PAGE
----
Should I Pull Money Out of My 401(k) to Pay Off Debt?

This is good but he misses one point. I’m not sure if it’s true of all 401(k) plans but interest on a 401(k) loan usually is paid into the 401(k) account. In other words, the interest is your money. It’s as if you borrowed from the Bank of You. Also, some companies do allow contributions while paying back a loan.

I agree with everything else he says.

Reading the Fine Print on the HSBC GM Rewards Card

NOTE: Notice there are no links to sign up for the credit card. That’s because I don’t hawk credit cards here at AFM.

Received a GM Rewards Card offer in the mail today. This particular card offers 0% APR on purchases and balance transfers for 15 months (3% balance transfer fee with a $15 minimum) and 5% cash back on purchases. They make it a point to say that there is no cap on that 5%. Sounds pretty good.


There’s a catch (there’s always a catch, isn’t there?).

Although there is no limit on how much you can earn from the 5% cash back, there are lots of restrictions on how you can apply it towards a vehicle purchase.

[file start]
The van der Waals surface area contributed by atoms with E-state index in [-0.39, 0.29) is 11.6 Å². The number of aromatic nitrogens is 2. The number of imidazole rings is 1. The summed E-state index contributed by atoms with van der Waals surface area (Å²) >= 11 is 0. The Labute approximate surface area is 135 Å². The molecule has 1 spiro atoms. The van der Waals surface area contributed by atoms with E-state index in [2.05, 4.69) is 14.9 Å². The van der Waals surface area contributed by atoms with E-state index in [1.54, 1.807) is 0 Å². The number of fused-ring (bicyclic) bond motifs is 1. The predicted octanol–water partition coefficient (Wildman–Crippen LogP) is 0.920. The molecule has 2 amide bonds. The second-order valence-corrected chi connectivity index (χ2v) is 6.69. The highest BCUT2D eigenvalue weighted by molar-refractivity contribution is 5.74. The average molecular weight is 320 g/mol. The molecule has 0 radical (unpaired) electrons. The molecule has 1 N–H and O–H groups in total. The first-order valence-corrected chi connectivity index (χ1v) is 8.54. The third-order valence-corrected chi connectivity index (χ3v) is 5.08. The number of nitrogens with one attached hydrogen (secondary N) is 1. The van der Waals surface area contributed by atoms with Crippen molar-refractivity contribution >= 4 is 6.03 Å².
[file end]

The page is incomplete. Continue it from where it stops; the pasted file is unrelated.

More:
For instance, the cashback balance can be used with other discounts EXCEPT any of the following:

• GM Employee Purchase Program; QRD
• GM Dealership Empoloyee Purchase Program
• GM Enhanced Dealership Employee Purchase Program
• GM Supplier Discount Program
• the Credit Union Member Discount from GM

In addition, there is a cap on how much you can apply towards a purchase:

For 2012 models (these amounts are subject to change), you can redeem:

• up to $1,000 on the Chevrolet Cruze or Buick Verano; and
• up to $1,500 on the Chevrolet Silverado or Cadillac CTS; and
• up to $2,000 on the GMC Yukon, and
• up to $3,000 on the Chevrolet Corvette or Cadillac Escalade

I suppose it’s better than nothing but I’m pretty sure we would do better using the supplier discount.